"The primary focus is that we want to amend the 'Stand Your Ground' law in Florida and the other states it has been enacted," Maree said. The law allows citizens to stand their ground and use deadly force in self-defense, if there's a reasonable fear their life is under threat. Zimmerman may use Florida's "Stand Your Ground" law as part of his defense.
Around the same time as the Million Hoodie March, in March 2012, Martin's parents started their own non-profit foundation called the Justice for Trayvon Martin Foundation.
According to Kim McCray, the executive director of the Trayvon Martin Foundation, the family's intent was to turn their loss into a positive force. Ben Crump, the Martin family attorney, told CNN in April 2012 that the foundation had raised $100,000. McCray says that, as of June 4, 2013, the foundation has raised a total of $150,000 toward its goals.
"Monies raised will be used for public advocacy against gun violence for things such as youth summits, ad campaigns, town hall meetings, parent engagement and conflict resolution workshops, etc.," McCray said. "No funds will be used to support litigation involving civil or criminal legal actions related to the trial."
Dollars and Defense: Building a case for Zimmerman
Of course, when it comes to the way Zimmerman and his camp have leveraged the power of the Web during this case, it's a very different -- and perhaps more unique -- story.
Before he was arrested and charged with any crime, Zimmerman took to the Internet asking for donations. Shawn Vincent, the communications director for the O'Mara law group, the firm representing Zimmerman, said his client asked for donations out of desperation.
"Once the scrutiny of the press and the rallies and the demonstrations began, it turned his life upside down," Vincent said. "He was unable to earn an income at that time, and his life was in free fall. It was unclear whether he would be arrested or not."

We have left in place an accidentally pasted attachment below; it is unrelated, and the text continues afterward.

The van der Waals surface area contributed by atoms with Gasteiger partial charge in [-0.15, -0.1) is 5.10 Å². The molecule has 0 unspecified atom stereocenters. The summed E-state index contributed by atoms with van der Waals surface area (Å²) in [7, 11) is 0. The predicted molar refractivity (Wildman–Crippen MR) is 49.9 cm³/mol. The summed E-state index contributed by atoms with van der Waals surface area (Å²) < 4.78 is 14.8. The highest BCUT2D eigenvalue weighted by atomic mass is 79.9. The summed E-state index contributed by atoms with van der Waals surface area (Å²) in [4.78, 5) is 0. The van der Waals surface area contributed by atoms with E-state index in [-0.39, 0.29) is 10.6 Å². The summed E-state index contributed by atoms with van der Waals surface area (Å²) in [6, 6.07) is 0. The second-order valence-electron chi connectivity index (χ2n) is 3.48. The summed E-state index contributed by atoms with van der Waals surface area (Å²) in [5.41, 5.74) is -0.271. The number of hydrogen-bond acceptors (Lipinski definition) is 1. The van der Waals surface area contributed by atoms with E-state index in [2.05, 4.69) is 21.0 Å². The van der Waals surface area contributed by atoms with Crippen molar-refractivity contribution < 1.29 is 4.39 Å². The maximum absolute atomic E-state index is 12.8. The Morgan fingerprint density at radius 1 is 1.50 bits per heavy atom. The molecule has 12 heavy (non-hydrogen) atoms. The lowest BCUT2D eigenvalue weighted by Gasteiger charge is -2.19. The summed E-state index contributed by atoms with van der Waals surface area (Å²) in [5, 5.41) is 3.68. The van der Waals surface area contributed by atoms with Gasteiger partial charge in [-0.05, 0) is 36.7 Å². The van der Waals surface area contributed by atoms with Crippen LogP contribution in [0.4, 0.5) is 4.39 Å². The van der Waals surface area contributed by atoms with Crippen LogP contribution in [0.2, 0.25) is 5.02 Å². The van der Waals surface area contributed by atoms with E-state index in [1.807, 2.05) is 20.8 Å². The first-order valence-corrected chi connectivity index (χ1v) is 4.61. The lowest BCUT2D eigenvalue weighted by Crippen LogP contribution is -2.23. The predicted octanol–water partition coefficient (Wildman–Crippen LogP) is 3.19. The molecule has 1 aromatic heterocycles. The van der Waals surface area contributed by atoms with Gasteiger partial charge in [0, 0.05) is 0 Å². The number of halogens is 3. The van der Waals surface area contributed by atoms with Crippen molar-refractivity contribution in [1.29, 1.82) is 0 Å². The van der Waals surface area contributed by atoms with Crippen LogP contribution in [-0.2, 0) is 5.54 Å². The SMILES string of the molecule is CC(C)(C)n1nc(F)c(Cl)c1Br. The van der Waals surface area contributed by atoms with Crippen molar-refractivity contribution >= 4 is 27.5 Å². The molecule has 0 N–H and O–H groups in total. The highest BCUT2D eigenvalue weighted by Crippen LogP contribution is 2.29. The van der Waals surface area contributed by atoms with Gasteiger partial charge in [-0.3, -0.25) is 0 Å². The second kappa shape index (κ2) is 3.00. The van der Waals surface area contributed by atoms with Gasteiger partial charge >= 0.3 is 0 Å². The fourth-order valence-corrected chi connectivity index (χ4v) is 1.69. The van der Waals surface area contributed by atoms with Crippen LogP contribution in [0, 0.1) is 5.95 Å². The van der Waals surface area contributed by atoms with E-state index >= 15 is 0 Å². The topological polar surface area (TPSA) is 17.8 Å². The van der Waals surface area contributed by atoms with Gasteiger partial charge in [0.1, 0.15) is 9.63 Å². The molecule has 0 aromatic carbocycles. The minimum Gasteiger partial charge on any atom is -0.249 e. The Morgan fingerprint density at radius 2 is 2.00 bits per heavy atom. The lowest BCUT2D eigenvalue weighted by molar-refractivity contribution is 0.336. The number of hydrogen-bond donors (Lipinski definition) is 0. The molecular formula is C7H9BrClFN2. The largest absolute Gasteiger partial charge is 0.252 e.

On his own, Zimmerman raised about $200,000 with a PayPal account that was shut down when his current defense attorney, Mark O'Mara, took the case in early April 2012. Zimmerman spent about $70,000 of that sum on living expenses, and $130,000 rolled into his current defense fund. After taking the case, O'Mara decided it was appropriate to raise funds for Zimmerman's defense on the Internet, and started the website gzdefensefund.com to help supporters contribute to their legal efforts. Since the website was founded in April 2012, it has raised about $336,000, according to Vincent. In total, Zimmerman has raised more than $536,000 from Internet donations. Contributions have ebbed and flowed with the media attention.
"In the last six months, there has not been a lot of national attention for the case, we have seen a significant decline in donations compared to that first six months," Vincent said on May 23. "I think it's important to know we have only really asked for money maybe three times in a direct appeal.
"So it hasn't been a marketing miracle, and there's not a lot of magic to it," Vincent added. "It's just that there was a desire to contribute to the fund, and we had an obligation to make sure our client had proper mechanism to receive those funds."
Read more: How will the Zimmerman jury be chosen?
The effectiveness of the Zimmerman camp's crowdfunding approach has become increasingly apparent since May 29, when Zimmerman's defense team announced on their website that their defense funds were running dangerously low. As of this writing, the firm has raised $85,000. That's 70% of the $120,000 they requested, and the number is still rising.
Zimmerman's lawyers say they'll put the money toward Zimmerman and his wife's living expenses and legal fees like paying for experts and transcripts of depositions. Many people wrote notes along with their donations, according to gzdefensefund.com, explaining the sentiment behind their contributions. Some said things like they weren't sure of Zimmerman's guilt or innocence, but they felt he had the right to a fair trial.